E. Segundo, G. Martín, I.M. Cuadrado and D. Janssen*
Unidad de Virología, IFAPA, Autovia del Mediterraneo s/n, 04745 La Mojonera, Spain
Accepted: 19 Mar 2004
During the autumn of 2003, a new disease was observed in French bean (Phaseolus vulgaris) grown commercially in Spain. Symptoms resembling nutritional disorders consisted of interveinal mottling and yellowing in leaves, combined with stiffness or brittleness, and were produced on the middle to lower parts of the plant. Affected plants were all observed in greenhouses infested with Bemisia tabaci. Reproducible symptoms were observed when the virus was transmitted from bean-to-bean by B. tabaci (9/10) but not by mechanical inoculation (0/30). Electrophoresis of double-stranded (ds) RNA extractions from field-collected samples and B. tabaci-inoculated plants revealed a high molecular weight dsRNA doublet, consistent with the bipartite genome of criniviruses (Celix et al., 1996). cDNA transcripts were produced and amplified by RT-PCR from the agarose-purified dsRNA species by Uneven PCR (Chen and Wu, 1997). Individual amplicons were cloned into pGEM-TÂ® Easy Vector (Promega, WI, USA), sequenced and then analyzed using Blastx (NCBI, Bethesda, USA). The nucleotide sequence and deduced amino acid sequence from one amplicon (GenBank accession AY543165) showed the highest percentage identity with the heat shock protein 70 homologue from members of the genus Crinivirus such as Cucurbit yellow stunting disorder virus (CYSDV) (respectively 57 % and 67%), Beet pseudo-yellows virus (BPYV) (respectively 54% and 63%) and Tomato chlorosis virus (ToCV) (respectively 52% and 57%). RT-PCR analysis with designed specific primers (forward primer 5'-TTATGTATGATCTAGGCGGAGGTC-3' and reverse primer 5'-CTGGGTCAATGATACAAGTTAGTC-3') produced amplicon of the expected size (465 bp), when using total RNA extracts from diseased plants and viruliferous whiteflies. This is the first report of a yellowing disorder in bean associated with a B. tabaci-transmitted virus, with molecular and epidemiological features consistent with criniviruses (Wisler et al., 1998). Based on the host range and the unique partial genome sequence, we suggest the name Bean yellow disorder virus (BnYDV) to describe this new virus.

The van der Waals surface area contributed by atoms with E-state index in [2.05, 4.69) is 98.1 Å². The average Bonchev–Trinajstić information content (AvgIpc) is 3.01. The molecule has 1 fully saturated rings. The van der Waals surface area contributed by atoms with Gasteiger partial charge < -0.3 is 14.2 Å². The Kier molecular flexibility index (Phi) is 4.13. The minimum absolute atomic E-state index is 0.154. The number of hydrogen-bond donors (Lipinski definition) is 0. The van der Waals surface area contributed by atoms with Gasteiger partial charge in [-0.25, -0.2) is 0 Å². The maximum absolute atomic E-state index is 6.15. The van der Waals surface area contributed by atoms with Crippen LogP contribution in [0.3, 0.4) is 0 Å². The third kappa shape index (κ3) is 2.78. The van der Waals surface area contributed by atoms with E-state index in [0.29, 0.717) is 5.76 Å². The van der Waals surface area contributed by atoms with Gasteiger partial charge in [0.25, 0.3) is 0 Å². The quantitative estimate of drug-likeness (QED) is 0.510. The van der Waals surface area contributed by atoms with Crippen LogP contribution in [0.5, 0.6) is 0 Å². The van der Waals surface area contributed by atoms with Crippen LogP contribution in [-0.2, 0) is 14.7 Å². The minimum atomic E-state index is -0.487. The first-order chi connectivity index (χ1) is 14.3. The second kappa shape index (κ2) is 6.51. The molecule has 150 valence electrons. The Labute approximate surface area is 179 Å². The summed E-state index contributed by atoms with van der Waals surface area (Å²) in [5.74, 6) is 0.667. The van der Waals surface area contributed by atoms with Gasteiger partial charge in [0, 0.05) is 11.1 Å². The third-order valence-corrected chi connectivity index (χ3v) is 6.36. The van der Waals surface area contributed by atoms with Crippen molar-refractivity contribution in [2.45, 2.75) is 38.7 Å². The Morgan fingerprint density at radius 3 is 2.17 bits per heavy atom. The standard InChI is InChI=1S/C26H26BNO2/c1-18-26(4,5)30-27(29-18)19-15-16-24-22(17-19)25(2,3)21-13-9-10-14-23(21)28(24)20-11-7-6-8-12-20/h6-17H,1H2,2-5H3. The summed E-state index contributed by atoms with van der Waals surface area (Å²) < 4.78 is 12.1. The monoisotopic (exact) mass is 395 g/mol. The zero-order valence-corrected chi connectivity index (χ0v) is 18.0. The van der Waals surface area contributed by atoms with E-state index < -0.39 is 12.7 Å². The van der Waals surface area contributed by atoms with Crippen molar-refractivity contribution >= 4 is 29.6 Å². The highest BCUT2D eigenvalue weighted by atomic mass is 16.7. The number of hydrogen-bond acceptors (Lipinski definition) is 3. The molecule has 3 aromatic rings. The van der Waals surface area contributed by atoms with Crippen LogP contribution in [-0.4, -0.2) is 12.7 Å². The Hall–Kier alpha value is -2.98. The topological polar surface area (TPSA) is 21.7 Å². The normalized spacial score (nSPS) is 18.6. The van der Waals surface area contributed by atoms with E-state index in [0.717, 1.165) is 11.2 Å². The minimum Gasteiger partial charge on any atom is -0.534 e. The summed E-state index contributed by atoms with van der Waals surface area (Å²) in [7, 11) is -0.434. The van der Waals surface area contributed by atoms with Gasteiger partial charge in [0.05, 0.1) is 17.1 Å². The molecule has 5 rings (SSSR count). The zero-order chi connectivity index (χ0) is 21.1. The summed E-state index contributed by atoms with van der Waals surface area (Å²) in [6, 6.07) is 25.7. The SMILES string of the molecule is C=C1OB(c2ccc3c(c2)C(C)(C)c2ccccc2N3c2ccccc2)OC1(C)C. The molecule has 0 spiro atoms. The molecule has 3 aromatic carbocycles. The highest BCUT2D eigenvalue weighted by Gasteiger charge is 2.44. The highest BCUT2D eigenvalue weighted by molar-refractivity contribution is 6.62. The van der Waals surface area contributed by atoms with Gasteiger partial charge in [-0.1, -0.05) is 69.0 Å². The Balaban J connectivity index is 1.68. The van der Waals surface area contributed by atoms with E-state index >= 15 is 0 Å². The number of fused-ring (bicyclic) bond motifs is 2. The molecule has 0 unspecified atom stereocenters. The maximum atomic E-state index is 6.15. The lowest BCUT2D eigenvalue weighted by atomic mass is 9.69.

This work was supported with project PIA 03/31 from the Junta de AndalucÃa (Spain).
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Chen X, Wu R, 1997. Direct amplification of unknown genes and fragments by Uneven polymerase chain reaction. Gene 185, 195-9.
Wisler GC, Duffus JE, Liu H-Y, Li RH, 1998. Ecology and epidemiology of whitefly-transmitted closteroviruses. Plant Disease 82, 270-79.
©2004 The Authors